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Posted on 2011-02-23
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how do the following standards relate: ISO-C, POSIX,XSI,SUS.
can you give an example of a specific POSIX requirement
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Question by:crazy4s
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by:Dave Baldwin
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by:crazy4s
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but how these four are related to each other?
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by:Dave Baldwin
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That would be a long essay in itself.  You need to read the articles and maybe more to understand the ways they are related.
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ISO "International Organization for Standardization) is an international-standard-setting body composed of representatives from various national standards organizations." Once an ISO document with a name has been written, then a product may claim to conform to this document (with exceptions noted). Then all users of the product have confidence that the product will serve in a specified way. Often there is some verification process to assure conformance.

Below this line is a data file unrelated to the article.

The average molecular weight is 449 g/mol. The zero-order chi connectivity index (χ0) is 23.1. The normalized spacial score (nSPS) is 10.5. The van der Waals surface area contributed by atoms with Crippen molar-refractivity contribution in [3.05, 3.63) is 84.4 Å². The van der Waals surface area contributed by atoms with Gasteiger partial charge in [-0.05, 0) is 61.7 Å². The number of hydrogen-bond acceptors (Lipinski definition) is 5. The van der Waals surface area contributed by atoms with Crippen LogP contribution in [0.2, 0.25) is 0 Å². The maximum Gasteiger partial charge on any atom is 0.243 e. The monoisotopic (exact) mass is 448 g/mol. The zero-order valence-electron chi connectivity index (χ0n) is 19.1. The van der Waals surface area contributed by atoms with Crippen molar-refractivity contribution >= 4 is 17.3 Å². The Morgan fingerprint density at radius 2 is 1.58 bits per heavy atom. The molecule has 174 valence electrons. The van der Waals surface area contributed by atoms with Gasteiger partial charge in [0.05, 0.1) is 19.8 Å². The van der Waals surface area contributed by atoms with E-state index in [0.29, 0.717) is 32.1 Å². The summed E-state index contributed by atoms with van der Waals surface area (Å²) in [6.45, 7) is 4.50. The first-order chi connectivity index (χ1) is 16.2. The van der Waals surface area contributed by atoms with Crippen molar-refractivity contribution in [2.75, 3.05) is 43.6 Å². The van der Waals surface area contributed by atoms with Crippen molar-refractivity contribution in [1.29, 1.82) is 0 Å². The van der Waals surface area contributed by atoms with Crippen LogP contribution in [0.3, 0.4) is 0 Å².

Then a compiler that says it is ISO-C compliant assures the reader that a program written for this compiler will, in fact, compile on another platform whose compiler also claims to be ISO-C compliant. But, as you may know, the program may not work on another platform due to other issues (e.g., endianness, size of an int). However, this compliance improves the probability that the program will work as desired and reduces the amount of code changes necessary when porting to another platform.


XSI

According to the above link, XSI is "X/Open System Interfaces Extension, a supplementary specification to the Single UNIX Specification" (i.e., SUS).

SUS

"The SUS emerged from a mid-1980s project to standardize operating system interfaces for software designed for variants of the Unix operating system."

It wasn't enough to just standardize the C language. OS interfaces also needed to be standardized to promote ease of portability.


POSIX is one of these standards to improve portability. For example, it provides a uniform approach in handling multi-threading by providing additional POSIX libraries with a uniform API to the C (and C++) language. So, a multi-threaded program on one POSIX compliant OS should port fairly well to another similar OS.
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thanks:)
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